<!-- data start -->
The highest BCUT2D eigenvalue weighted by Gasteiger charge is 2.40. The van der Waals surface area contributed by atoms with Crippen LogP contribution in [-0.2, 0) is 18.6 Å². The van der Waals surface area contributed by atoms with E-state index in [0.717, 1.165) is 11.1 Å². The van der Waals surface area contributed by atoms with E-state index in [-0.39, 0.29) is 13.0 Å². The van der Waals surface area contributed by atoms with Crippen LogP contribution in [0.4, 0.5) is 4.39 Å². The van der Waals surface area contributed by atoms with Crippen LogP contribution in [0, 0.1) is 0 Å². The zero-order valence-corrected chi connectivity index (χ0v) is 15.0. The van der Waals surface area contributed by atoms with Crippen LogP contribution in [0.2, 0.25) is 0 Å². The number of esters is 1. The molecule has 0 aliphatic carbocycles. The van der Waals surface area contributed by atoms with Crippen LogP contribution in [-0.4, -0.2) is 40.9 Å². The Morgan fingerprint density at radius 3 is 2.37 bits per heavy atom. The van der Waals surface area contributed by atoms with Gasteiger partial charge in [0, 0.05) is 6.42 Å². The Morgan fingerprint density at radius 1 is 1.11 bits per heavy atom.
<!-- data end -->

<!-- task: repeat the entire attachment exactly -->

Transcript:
The highest BCUT2D eigenvalue weighted by Gasteiger charge is 2.40. The van der Waals surface area contributed by atoms with Crippen LogP contribution in [-0.2, 0) is 18.6 Å². The van der Waals surface area contributed by atoms with E-state index in [0.717, 1.165) is 11.1 Å². The van der Waals surface area contributed by atoms with E-state index in [-0.39, 0.29) is 13.0 Å². The van der Waals surface area contributed by atoms with Crippen LogP contribution in [0.4, 0.5) is 4.39 Å². The van der Waals surface area contributed by atoms with Crippen LogP contribution in [0, 0.1) is 0 Å². The zero-order valence-corrected chi connectivity index (χ0v) is 15.0. The van der Waals surface area contributed by atoms with Crippen LogP contribution in [0.2, 0.25) is 0 Å². The number of esters is 1. The molecule has 0 aliphatic carbocycles. The van der Waals surface area contributed by atoms with Crippen LogP contribution in [-0.4, -0.2) is 40.9 Å². The Morgan fingerprint density at radius 3 is 2.37 bits per heavy atom. The van der Waals surface area contributed by atoms with Gasteiger partial charge in [0, 0.05) is 6.42 Å². The Morgan fingerprint density at radius 1 is 1.11 bits per heavy atom.